Preface on preexisting partition layout
All that is written below assumes that your additional hard drive has one single partition and is formatted ext4 (Ubuntu default). We also assume that the existing hard drive device name is
/dev/sda containing at least partitions
sda1 for root and
sda2 for swap.
List all partitions with this command in a terminal (
sudo will ask for your password that you will have to type blindly):
sudo fdisk -l
Disk /dev/sda: 55,9 GiB, 60022480896 bytes, 117231408 sectors
Units: sectors of 1 * 512 = 512 bytes
Sector size (logical/physical): 512 bytes / 512 bytes
I/O size (minimum/optimal): 512 bytes / 512 bytes
Disklabel type: dos
Disk identifier: 0x0001fb85
Device Boot Start End Sectors Size Id Type
/dev/sda1 * 2048 117229567 117227520 55,9G 83 Linux
Disk /dev/sdb: 2,7 TiB, 3000592982016 bytes, 5860533168 sectors
Units: sectors of 1 * 512 = 512 bytes
Sector size (logical/physical): 512 bytes / 4096 bytes
I/O size (minimum/optimal): 4096 bytes / 4096 bytes
Disklabel type: gpt
Disk identifier: DA1A0C2A-06C2-4648-85BF-720E005BD5BD
Device Start End Sectors Size Type
/dev/sdb1 81920000 5860532223 5778612224 2,7T Linux filesystem
In the above example disk
/dev/sda holds one partition
/dev/sdb holds one partition
/dev/sdb1 (my swap is on another hard disk).
Check here whether partition
/dev/sdb1 really is from the new drive.
Create a mount point for the new drive
We can give any name for the directory (mount point) or subdirectory that holds the new drive but we should avoid a name that already exists (or may exist later). Below is only an example, choose whatever best suits your layout.
For now let's choose a simple name
data1 and let it mount to
/data1. In your terminal give in the following command:
sudo mkdir /data1
First unmount the new hard drive then mount it (presumably
/dev/sdb1) to the new mountpoint to see that all is as expected:
sudo mount /dev/sdb1 /data1
sudo chmod 755 /data1 ## make sensible permissions
cd /data1 ## change to the mount directory
ls -a ## list content of the new hard drive
If all is OK we can unmount the drive with
sudo umount /dev/sdb1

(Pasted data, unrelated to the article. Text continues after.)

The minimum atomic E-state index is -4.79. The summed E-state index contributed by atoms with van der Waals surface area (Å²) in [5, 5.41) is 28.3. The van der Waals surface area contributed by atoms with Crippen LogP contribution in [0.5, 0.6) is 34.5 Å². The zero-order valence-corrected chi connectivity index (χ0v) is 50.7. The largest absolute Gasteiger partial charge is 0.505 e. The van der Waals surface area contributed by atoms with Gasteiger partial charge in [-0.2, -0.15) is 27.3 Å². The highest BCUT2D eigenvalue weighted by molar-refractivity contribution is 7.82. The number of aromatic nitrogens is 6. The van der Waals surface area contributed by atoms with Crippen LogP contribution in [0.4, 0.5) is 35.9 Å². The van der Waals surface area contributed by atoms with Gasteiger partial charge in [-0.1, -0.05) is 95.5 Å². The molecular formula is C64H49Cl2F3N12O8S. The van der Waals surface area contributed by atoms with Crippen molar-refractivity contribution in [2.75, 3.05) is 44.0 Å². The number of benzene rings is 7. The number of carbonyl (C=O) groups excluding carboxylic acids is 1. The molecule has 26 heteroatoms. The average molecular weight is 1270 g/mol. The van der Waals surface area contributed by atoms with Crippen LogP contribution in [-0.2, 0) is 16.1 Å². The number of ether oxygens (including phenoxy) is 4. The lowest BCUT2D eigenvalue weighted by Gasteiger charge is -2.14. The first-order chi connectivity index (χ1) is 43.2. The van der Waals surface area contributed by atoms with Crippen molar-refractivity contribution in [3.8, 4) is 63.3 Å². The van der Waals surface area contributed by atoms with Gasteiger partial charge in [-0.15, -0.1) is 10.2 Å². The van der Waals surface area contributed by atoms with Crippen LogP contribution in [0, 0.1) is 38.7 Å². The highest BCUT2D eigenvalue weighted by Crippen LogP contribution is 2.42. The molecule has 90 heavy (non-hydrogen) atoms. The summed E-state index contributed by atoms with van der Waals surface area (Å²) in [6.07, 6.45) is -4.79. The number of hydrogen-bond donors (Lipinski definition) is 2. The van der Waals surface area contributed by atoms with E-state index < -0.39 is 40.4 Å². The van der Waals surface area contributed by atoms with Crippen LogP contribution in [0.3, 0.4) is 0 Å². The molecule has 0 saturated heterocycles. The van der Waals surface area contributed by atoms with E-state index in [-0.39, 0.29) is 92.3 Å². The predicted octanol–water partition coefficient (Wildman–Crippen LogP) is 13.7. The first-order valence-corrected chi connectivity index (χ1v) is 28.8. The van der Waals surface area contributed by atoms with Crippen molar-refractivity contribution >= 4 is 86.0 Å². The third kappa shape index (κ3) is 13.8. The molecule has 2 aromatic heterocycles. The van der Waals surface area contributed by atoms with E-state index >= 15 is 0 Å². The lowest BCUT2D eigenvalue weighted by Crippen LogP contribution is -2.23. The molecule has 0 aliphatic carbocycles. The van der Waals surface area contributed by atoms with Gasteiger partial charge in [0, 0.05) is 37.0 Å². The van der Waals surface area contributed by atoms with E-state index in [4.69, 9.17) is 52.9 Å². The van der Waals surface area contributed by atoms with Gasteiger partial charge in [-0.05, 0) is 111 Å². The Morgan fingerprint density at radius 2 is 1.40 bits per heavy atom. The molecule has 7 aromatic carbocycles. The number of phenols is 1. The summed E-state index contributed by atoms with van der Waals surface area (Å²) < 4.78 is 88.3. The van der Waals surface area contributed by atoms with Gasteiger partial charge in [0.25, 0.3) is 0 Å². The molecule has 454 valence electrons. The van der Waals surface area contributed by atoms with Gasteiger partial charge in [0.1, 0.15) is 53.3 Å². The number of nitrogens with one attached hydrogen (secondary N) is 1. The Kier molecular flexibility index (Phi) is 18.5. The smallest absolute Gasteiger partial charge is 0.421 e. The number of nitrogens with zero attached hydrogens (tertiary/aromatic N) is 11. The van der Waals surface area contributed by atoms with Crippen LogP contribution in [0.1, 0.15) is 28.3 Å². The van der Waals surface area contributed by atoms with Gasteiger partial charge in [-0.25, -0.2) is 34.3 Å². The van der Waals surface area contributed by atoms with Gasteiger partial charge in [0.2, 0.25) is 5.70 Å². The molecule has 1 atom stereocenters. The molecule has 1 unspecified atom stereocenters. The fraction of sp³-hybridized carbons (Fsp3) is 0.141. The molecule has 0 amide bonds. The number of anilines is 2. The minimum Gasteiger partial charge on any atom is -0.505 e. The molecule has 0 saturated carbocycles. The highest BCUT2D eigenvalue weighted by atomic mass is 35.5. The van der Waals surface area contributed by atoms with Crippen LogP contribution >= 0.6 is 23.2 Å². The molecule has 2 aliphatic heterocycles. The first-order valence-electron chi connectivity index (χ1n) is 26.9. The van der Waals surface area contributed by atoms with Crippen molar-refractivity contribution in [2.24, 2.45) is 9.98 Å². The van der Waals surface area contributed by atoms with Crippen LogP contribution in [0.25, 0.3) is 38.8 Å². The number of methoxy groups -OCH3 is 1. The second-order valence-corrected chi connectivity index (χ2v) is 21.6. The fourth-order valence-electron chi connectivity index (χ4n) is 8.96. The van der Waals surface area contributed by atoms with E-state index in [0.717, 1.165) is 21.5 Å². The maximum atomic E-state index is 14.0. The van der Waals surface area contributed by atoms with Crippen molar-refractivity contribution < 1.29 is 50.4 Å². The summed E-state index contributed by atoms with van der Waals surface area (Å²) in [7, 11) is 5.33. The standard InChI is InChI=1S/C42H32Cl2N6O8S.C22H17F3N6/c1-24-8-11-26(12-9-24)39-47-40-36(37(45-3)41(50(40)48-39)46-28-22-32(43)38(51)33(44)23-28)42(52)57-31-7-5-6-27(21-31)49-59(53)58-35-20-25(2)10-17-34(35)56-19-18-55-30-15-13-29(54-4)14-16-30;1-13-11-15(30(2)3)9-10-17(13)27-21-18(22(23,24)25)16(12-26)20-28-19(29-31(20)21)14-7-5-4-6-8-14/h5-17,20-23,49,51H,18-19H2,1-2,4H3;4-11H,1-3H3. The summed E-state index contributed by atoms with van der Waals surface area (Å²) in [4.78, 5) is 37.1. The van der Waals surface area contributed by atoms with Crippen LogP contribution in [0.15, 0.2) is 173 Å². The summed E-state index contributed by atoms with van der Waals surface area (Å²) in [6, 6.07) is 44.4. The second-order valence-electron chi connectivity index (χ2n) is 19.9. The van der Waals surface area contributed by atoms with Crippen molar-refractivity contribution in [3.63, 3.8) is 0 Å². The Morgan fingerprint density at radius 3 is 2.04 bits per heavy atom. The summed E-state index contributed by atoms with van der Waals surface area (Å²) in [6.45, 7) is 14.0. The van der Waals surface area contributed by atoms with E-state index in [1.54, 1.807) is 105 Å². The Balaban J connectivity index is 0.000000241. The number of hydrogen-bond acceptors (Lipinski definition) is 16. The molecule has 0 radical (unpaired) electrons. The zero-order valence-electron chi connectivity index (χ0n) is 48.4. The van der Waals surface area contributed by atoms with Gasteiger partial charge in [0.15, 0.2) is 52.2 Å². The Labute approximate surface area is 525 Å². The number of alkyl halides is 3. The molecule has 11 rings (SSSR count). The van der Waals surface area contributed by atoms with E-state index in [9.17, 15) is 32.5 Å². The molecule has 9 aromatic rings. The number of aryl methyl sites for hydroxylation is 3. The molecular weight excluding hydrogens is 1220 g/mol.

More information on mount and mountpoints:
Get the UUID of the new hard drive partition
Any partition of any hard drive will have a unique number called UUID (Universally Unique Identifier). So your old hard drive will have a UUID and your new drive will have another. This UUID will be used later to make sure it is the correct partition we mount. To list the UUIDs of attached drives issue:
In the resulting list you will find the device name of each registered partition, and it's UUID (you may not have a LABEL).
/dev/sda1: LABEL="ROOT" UUID="ede85c57-e919-4e1f-be24-f8bae5dbb500" TYPE="ext4" PARTUUID="0001fb85-01"
/dev/sdb1: LABEL="BIGSHARE" UUID="c3fa201e-f00b-4959-ae27-4a947d7c2584" TYPE="ext4" PARTUUID="a2617ede-6bd2-40c1-8f4c-2a28a0c839af"
Copy the UUID of the new drive (above that would be
c3fa201e-f... yours will be different) for being able to paste it later.
Edit fstab to add the new drive
We have a configuration file
/etc/fstab where all partitions are listed that will be mounted at boot.
Let us first make a backup of that file to be able to revert changes:
sudo cp /etc/fstab /etc/fstab.bak
Then add a new partition by editing this file as root:
sudo nano /etc/fstab
At the bottom of that file add a line similar to this:
UUID=<paste number copied from above> /data1 ext4 defaults 0 2
Write the file with Ctrl + O then Return. Quit the editor with Ctrl + X.
Detailed information on fstab: Ubuntu Community Wiki
To see if the drive is mounted correctly we can simulate the mount process at boot with
sudo mount -a
All files of the new hard drive can now be seen in
/data1 and they will still be there on the next reboot.
Want to move all HOME to the new drive?
We may want to move all of the HOME directory to that new drive. To do so see my answer to the following question:
For an alternative approach see: How to mount a new drive on startup